A leading Peruvian artist, Ernesto Gutierrez, was born in Lima, Peru, in 1941. His father was a Spaniard and his mother was a descendant of the Inca. Gutierrez has been influenced by both local and global artistic factors: pre-Columbian forms and native-popular Peruvian art and also by modern French masters such as Cezanne, Gaugin, and to some extent, Matisse. The boldness of Gutierrez's colors creates an almost sensual excitement: shocking pink, chartreuse, mauve, and the whole gamut of blues, purples, and greens, often underlined and emphasized by complementary colors. Gutierrez's sensibility strikes the viewer as essentially Spanish, while his inspiration derives from his Inca heritage, Peruvian landscapes, and folklore.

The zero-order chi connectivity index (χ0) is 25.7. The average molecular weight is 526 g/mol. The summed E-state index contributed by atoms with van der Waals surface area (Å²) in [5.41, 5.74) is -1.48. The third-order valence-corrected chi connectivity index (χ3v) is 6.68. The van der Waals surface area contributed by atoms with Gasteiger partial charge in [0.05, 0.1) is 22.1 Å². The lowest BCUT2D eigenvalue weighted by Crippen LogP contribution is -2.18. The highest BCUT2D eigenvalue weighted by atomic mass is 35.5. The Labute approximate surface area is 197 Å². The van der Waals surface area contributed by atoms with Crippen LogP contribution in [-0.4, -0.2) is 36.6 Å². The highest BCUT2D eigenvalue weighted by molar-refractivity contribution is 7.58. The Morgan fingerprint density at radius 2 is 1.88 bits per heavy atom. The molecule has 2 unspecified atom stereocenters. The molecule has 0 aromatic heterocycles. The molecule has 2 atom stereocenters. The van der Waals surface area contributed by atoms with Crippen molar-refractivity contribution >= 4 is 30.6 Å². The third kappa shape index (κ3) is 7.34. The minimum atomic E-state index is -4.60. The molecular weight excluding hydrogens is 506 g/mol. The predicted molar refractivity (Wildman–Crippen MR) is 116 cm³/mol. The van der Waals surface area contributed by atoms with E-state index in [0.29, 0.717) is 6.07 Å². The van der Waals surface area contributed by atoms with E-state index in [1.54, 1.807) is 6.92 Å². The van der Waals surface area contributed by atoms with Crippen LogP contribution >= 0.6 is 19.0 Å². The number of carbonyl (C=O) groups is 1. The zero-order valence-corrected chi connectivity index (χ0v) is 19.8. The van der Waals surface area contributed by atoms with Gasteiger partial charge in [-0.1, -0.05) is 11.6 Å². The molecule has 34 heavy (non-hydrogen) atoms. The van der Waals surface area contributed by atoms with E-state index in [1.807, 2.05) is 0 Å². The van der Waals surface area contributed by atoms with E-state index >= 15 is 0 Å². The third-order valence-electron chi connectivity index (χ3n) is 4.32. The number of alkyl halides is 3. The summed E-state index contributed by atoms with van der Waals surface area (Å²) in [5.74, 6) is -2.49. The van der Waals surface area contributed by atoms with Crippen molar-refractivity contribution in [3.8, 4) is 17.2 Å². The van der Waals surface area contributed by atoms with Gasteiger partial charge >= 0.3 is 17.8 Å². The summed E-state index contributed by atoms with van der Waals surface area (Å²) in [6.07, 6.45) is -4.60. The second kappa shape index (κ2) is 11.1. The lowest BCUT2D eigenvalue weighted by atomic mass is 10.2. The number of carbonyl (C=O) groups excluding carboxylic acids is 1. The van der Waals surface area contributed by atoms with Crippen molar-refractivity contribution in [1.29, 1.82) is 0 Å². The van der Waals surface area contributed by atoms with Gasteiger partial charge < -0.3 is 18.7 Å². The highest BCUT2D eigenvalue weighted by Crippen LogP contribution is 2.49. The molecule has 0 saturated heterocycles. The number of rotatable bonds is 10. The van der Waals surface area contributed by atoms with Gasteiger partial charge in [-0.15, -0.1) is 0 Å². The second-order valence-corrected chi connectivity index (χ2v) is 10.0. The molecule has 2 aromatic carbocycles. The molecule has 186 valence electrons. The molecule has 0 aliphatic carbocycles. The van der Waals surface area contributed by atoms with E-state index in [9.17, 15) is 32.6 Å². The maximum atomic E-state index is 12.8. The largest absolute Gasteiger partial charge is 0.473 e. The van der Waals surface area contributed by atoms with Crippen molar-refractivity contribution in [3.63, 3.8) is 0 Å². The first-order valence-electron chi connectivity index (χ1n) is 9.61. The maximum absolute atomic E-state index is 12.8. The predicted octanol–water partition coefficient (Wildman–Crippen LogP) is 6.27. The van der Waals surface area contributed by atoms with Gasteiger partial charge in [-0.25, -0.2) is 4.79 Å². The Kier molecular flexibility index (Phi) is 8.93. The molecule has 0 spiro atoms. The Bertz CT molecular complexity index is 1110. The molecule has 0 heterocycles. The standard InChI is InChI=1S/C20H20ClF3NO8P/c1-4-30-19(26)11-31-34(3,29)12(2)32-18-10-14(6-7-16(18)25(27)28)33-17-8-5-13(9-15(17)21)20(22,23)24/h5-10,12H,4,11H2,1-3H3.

We see all of these aspects in the painting "Huacos". The word huacos refers to an artifact or relic of pre-Columbian Peru. The increasingly saturated, cool purple tones around the perimeter of the composition lead the viewer's eye to the center. Here a woman clutches desperately to a piece of pottery, assumedly a huaco. Whether she discovered it in the crowd she seems to be caught in, made it herself, or discovered it in an ancient ruin, the viewer can not deny the importance the pottery has to her.